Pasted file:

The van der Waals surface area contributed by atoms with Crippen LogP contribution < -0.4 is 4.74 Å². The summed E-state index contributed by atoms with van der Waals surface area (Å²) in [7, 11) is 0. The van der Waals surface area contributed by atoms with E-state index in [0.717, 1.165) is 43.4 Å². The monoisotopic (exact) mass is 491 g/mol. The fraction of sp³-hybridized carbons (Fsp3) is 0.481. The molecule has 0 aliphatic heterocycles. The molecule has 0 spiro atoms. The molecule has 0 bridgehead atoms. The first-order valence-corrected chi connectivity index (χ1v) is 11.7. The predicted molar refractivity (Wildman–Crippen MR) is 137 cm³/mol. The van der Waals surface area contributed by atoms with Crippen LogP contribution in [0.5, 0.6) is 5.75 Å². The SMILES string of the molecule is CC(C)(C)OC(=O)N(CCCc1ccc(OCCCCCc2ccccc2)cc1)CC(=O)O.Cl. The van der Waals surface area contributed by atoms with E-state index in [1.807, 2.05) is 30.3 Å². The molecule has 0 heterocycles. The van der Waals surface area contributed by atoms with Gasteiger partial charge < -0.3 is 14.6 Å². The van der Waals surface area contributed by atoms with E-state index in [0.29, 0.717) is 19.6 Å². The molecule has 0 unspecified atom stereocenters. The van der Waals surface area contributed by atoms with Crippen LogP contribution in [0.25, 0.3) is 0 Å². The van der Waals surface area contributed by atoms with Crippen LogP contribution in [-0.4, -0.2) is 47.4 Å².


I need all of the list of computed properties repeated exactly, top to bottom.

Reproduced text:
The van der Waals surface area contributed by atoms with Crippen LogP contribution < -0.4 is 4.74 Å². The summed E-state index contributed by atoms with van der Waals surface area (Å²) in [7, 11) is 0. The van der Waals surface area contributed by atoms with E-state index in [0.717, 1.165) is 43.4 Å². The monoisotopic (exact) mass is 491 g/mol. The fraction of sp³-hybridized carbons (Fsp3) is 0.481. The molecule has 0 aliphatic heterocycles. The molecule has 0 spiro atoms. The molecule has 0 bridgehead atoms. The first-order valence-corrected chi connectivity index (χ1v) is 11.7. The predicted molar refractivity (Wildman–Crippen MR) is 137 cm³/mol. The van der Waals surface area contributed by atoms with Crippen LogP contribution in [0.5, 0.6) is 5.75 Å². The SMILES string of the molecule is CC(C)(C)OC(=O)N(CCCc1ccc(OCCCCCc2ccccc2)cc1)CC(=O)O.Cl. The van der Waals surface area contributed by atoms with E-state index in [1.807, 2.05) is 30.3 Å². The molecule has 0 heterocycles. The van der Waals surface area contributed by atoms with Gasteiger partial charge < -0.3 is 14.6 Å². The van der Waals surface area contributed by atoms with E-state index in [0.29, 0.717) is 19.6 Å². The molecule has 0 unspecified atom stereocenters. The van der Waals surface area contributed by atoms with Crippen LogP contribution in [0.25, 0.3) is 0 Å². The van der Waals surface area contributed by atoms with Crippen LogP contribution in [-0.4, -0.2) is 47.4 Å².